Date of Award

5-2017

Document Type

Dissertation

Degree Name

Doctor of Philosophy (PhD)

Department

Planning, Development, and Preservation

Committee Member

Cliff Ellis, Committee Chair

Committee Member

Mickey Lauria

Committee Member

Barry Nocks

Committee Member

Matt Powers

Abstract

The concept of the American dream, manifested in the ownership of a detached single family home, remains a driving force in the housing market. Historically, small homes have held a prominent niche in this dream in both urban and rural areas. However, the expansion of restrictive urban land use policies to protect property values, paired with the rapid diminishment of the American middle class, has made homeownership increasingly difficult to achieve. The tiny house movement has emerged as a means to promote small, affordable, and sustainable home ownership. However, the construction of tiny homes, or even the traditional cottage, is illegal in many places throughout the United States. Zoning, land use ordinances, and restrictive covenants swept the country in the early twentieth century, and often prohibit the construction of structures smaller than a certain square footage. The challenge that tiny house proponents face, therefore, is how to change existing urban land use policy to accommodate the legal allowance of tiny and small houses, while retaining good city form.

This dissertation examines how communities are altering land use policy in order to accommodate tiny and small houses. It does so through a mixed methods research design that involves both a comparative case study and visual preference survey. The case study locations of Asheville, North Carolina, and Horry County, South Carolina, are pioneering the way to creating land use policy that will accommodate tiny homes in the southeastern United States. However, each jurisdiction has developed different types of land use initiatives to integrate such homes. The implementation process and perceived success of these various initiatives are explored through archival analysis and interviews with tiny house stakeholders at each community. Since public perceptions greatly influence the resulting built environment, (Nasar 1998) there is a need to investigate the relationship between individuals’ perceptions of tiny house aesthetics and how those perceptions may affect resulting land use policy. In this study, this relationship is explored through the use of a visual preference survey instrument, which examines preferences for various design elements and the several ways in which tiny houses may be integrated into urban areas.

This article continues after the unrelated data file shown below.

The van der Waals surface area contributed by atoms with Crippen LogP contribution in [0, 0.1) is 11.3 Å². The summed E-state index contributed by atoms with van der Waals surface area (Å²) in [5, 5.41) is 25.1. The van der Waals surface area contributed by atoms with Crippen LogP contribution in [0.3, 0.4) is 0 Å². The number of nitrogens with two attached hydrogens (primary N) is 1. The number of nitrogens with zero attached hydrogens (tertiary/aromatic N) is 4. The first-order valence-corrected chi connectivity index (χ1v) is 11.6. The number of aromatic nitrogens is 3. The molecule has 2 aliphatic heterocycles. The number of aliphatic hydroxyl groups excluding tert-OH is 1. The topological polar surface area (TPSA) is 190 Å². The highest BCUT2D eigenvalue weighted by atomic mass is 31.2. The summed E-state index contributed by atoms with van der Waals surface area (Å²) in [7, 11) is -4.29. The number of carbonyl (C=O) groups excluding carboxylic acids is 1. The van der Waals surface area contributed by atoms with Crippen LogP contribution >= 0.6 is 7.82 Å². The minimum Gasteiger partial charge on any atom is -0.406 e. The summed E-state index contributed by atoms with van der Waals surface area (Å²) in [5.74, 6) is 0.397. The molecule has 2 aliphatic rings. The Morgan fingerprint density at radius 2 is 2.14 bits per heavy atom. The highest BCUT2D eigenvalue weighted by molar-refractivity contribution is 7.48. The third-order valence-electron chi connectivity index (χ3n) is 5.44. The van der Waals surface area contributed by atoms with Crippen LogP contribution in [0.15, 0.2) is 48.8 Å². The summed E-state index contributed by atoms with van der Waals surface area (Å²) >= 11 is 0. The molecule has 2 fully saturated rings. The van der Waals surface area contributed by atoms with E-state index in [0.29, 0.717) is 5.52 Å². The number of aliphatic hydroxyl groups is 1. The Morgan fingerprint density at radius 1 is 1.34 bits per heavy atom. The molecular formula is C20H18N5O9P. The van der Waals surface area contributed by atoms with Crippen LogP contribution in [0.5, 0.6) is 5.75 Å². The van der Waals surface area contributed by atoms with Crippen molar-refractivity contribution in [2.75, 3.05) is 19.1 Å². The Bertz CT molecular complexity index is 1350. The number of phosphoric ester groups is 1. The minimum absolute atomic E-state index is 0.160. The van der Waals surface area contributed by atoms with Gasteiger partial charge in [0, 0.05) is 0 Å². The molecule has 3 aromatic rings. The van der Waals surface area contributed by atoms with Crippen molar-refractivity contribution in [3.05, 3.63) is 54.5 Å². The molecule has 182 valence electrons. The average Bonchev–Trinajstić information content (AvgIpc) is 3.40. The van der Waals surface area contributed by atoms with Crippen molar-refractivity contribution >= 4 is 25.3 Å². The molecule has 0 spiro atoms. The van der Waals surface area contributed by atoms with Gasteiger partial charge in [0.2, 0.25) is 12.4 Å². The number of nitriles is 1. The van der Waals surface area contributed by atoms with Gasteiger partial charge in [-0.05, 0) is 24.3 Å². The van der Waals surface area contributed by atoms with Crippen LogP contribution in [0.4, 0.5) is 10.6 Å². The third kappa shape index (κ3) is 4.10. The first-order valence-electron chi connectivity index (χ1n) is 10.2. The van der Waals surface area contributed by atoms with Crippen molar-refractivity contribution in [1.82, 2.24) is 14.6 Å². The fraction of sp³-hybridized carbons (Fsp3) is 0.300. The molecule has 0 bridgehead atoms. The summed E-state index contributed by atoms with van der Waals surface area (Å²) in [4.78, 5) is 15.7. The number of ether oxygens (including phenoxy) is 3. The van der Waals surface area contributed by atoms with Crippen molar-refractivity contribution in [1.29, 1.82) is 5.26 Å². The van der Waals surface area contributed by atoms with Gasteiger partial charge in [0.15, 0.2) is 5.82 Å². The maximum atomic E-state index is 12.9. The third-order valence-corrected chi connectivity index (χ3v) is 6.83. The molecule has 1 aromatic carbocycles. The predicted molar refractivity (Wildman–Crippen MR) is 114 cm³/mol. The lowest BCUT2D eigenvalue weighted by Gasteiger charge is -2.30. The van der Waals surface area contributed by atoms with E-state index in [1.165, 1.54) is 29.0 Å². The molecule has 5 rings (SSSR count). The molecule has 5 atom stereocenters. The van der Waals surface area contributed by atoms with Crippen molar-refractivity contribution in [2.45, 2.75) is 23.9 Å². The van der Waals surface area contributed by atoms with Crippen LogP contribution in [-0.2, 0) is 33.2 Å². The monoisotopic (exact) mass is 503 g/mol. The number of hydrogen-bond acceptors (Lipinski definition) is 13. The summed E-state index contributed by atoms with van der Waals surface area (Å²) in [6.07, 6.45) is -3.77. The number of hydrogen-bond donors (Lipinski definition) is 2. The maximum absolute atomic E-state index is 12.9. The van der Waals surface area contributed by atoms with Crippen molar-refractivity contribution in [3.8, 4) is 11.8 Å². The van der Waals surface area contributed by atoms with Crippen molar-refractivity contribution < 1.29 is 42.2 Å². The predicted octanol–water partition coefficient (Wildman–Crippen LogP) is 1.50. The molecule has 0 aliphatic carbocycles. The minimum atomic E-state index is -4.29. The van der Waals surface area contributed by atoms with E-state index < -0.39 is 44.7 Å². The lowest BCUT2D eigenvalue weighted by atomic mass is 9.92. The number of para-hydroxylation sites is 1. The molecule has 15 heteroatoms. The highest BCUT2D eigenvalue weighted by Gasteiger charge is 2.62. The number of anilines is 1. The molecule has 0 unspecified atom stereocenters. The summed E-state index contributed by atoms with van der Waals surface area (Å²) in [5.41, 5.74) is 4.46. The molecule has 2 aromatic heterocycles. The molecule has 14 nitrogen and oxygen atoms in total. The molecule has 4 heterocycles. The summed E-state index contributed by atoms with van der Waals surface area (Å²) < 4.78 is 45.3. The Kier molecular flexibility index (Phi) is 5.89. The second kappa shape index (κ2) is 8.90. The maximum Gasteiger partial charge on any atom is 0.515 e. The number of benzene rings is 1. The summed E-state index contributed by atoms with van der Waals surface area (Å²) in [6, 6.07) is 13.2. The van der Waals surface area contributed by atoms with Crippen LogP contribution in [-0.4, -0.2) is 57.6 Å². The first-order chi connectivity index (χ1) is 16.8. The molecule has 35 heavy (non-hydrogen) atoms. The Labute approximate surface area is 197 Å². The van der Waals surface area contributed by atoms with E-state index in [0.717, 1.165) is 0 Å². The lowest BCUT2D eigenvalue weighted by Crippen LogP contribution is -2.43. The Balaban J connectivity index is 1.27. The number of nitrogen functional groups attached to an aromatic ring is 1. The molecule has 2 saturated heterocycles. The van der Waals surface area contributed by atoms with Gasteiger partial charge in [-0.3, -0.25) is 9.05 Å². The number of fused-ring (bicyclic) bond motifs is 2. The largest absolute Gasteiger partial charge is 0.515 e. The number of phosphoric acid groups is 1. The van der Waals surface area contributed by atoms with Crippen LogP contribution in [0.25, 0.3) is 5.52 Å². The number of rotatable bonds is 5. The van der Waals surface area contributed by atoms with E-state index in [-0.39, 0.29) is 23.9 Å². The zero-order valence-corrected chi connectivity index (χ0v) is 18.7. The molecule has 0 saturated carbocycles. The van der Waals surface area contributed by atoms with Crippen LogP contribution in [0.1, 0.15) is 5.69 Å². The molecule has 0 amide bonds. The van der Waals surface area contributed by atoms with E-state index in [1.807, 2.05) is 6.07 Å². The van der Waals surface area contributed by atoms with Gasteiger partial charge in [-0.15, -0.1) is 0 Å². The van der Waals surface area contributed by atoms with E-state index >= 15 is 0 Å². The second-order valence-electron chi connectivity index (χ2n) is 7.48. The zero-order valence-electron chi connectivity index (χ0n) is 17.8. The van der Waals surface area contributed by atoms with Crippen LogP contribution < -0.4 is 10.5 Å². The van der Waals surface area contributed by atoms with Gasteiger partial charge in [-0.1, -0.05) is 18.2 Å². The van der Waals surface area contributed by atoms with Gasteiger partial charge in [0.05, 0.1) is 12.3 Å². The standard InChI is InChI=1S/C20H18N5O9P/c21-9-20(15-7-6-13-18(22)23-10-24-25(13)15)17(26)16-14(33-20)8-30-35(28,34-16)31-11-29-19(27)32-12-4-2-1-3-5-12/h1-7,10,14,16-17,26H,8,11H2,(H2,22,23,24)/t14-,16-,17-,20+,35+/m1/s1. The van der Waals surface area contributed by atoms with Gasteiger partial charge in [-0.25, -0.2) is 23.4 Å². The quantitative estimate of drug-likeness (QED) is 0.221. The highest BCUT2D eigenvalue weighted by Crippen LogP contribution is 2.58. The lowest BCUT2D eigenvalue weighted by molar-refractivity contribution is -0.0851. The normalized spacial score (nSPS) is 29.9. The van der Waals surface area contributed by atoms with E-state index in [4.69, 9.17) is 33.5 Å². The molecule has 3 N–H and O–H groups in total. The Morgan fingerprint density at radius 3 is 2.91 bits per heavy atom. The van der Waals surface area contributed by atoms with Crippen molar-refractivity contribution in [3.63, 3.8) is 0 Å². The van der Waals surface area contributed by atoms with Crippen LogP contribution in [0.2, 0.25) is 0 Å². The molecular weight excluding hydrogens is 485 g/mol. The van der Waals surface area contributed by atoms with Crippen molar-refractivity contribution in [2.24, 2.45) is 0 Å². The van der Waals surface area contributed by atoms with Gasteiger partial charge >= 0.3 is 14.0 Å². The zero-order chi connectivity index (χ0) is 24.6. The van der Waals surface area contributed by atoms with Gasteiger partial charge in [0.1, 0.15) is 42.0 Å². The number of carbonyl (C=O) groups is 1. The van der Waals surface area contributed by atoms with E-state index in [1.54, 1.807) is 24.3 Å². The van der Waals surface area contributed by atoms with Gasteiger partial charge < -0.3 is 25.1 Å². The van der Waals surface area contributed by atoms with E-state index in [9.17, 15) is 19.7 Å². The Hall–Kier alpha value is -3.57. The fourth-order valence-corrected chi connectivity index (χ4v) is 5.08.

The case study portion of the research culminated in the development of ten themes. Seven of the resulting themes are common to both case site locations, whereas three are site specific. These themes assist in the development of an understanding of the various barriers to tiny house integration, and how and why each case site is crafting specific tiny house polices. The visual preference survey indicated that there are some differences in average preferences for various tiny house visual elements. For example, the analyses revealed a significantly different, and lower, preference for the integration of tiny homes on their own lots among other housing types, and a significantly different, and higher, preference for traditional styles of architecture. However, the results were mixed when analyzing if perceptions of tiny and small homes affect the resulting land use policy.

The research has resulted in several implications for tiny house advocates and planners. These implications have been crafted into five best practice recommendations for the integration of tiny and small houses into communities. Among them, the research has indicated that the primary driver behind tiny house integration is affordability.

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